The classic “expect the unexpected” is true for the markets. The biggest lesson that the crash of 2008 taught investors was to take measures to prepare for the worst, because the market reality can be worse that what one might have imagined. That is because when investors are under stress, the markets start to behave irrationally and this become less efficient.
Nassim Taleb popularized the term “black swan” as an event that is rare and hard to predict. While no one knows when it happens, it will happen at some point. Investors, who turn complacent or too greedy end up taking on more risk, thus put their portfolio at the whims of the markets. It also brings to light the well known fact that investors and especially the retail community tend to get bullish right near the top of a stock market rally.
The above chart shows the Dow Jones futures during the periods of 2008 and the years before where the Dow Jones was in a bullish rally. While in hindsight there were clear signs of price topping out, in reality retail investors would have been bullish on the Dow Jones continuing its winning streak a phenomenon quite common just before a big correction or a crash in the stock markets similar to 2008 crisis.
Lesson #3: Take forecasts with a pinch of salt
Prior to the 2008 market crash, Wall Street was optimistic. The prevailing wisdom of that time was that house prices would continue to keep going higher, with no justifiable reason given whatsoever. Even people in prominent positions, like the Treasury Secretary, Hank Paulson were quoted as saying, "We looked at the data since 1945 and we concluded house prices don't go down." Likewise other general wisdom was that equity markets produced on average, 9% returns a year. Ask why and the answer simply is because of “historical averages,” or whatever else Wall Street or other prominent names can conjures.
For an investor who simply took the forecasts at face value would have no doubt come face to face with a harsh reality check and perhaps an expensive lesson as well. As retail traders, the Internet and the financial media is often pounded by tons and tons of experts giving advice on what you should do with your money and where to invest. It can get easy for an investor to fall prey to the constant images of these so called experts and their mega returns as the reason behind the nicknames.
In reality, investors should always be prepared for the inevitable. Even if conventional wisdom dictates that stocks will always go up, investors should not for a moment take that for granted.
Lesson #4: The people in charge do not have crystal balls
When the 2008 crisis hit, even the best of the economic minds were taken by surprise. For example, officials at the International Monetary Fund were stunned by the crisis. Even the officials at the U.S. Federal Reserve thought that the blowup of the subprime mortgage crisis would be contained with some if not many economists getting it wrong on the recession.
One of the common themes that we see even now is the general feeling by the market participants that the officials know a lot more than the average investor. This can be seen during the monthly FOMC meetings and especially when there are key policy decisions to be made. Regardless of a rate hike, or a rate cut or even keeping rates steady, the markets and by extension the market participants tend to behave as if the Fed officials know a lot more. If you take a step back at think objectively, you will realize that the members who decide on whether interest rates should rise or fall are merely reacting to the economy, just like everyone else.
Lesson #5: Too Much of a Good Thing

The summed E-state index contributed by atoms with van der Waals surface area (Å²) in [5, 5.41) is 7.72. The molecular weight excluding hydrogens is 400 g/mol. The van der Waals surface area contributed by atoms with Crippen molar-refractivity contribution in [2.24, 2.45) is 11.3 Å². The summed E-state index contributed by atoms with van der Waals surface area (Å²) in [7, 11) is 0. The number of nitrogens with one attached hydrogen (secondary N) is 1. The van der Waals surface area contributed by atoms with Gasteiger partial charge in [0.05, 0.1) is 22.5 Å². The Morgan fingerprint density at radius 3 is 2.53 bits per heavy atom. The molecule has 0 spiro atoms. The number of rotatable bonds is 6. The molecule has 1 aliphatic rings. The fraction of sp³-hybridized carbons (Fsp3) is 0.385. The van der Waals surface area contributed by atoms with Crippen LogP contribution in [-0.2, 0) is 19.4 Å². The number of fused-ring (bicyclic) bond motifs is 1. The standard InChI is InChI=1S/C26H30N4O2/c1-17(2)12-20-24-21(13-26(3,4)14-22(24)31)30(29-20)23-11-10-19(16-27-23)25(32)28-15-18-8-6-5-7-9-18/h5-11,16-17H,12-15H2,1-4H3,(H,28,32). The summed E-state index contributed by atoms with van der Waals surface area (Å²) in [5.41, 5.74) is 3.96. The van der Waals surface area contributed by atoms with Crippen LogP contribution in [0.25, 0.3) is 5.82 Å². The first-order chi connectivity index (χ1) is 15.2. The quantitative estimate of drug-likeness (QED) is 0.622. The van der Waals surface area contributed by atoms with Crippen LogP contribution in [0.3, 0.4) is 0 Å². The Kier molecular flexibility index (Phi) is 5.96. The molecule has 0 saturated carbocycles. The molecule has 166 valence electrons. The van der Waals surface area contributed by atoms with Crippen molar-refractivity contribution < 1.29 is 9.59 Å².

Bubbles are nothing new to the investing community. The 2008 financial crisis saw the subprime mortgage bubble burst which had rather widespread repercussions which snowballed into something bigger than what it initially was.
Bubbles tend to occur all the time in the markets and in reality no one knows about the bubble until it has burst. While there is no scientific or an objective way to identify a bubble or to predict a financial crisis, age old common sense dictates that too much of a good thing can be bad.
Lesson #6: There are always opportunities to invest
Even in midst of the storm, investing opportunities are aplenty for the savvy investor. As the 18th century nobleman Baron Rothschild famously said, "Buy when there's blood in the street," sums up the contrarian investing. Usually, stocks hit rock bottom during the financial crisis.
While not all stocks recover strongly, for the trained eye, an investor can pick just the right stocks at a bargain price and thus position themselves for some big returns. Starbucks (SBUX) is one of the many such examples. As the stock bottomed in 2009, many experts felt that with the tough times, people would buy less coffee. Starbucks, which was trading at around $4 a stock has been in a strong bull run since then.
Lesson #7: There is life after a market crash
Talk about a market crash and chances are that you will hear about the doom and gloom. However, if history is anything to go by, there is life after a financial crisis or a stock market crash. Every time the markets enter a period of stress, the doomsayers often circle around calling it the next big crash that the markets won’t recover from. It was the same during the 1980’s and even earlier and the 2008 market crash wasn’t different either.
Most investors don't really get a chance to recover from their losses as then tend to sell their holdings when the markets crash. While stocks definitely don't recover overnight, history shows that over a period of time, the markets tend to recover and break ground into new highs.
There are many other lessons that one can learn from the stock market crash of 2008 and even the previous market crashes. However, if there was just one lesson to learn, then it is the fact that investing is a very risky business and just because the markets are continuing to rally doesn’t mean that they will continue to rally. Most investors often fall prey to greed and end up not paying attention to risk. It is often said in the investing and trading community that good traders manage risk, bad traders chase profits, and this couldn’t be further from the truth.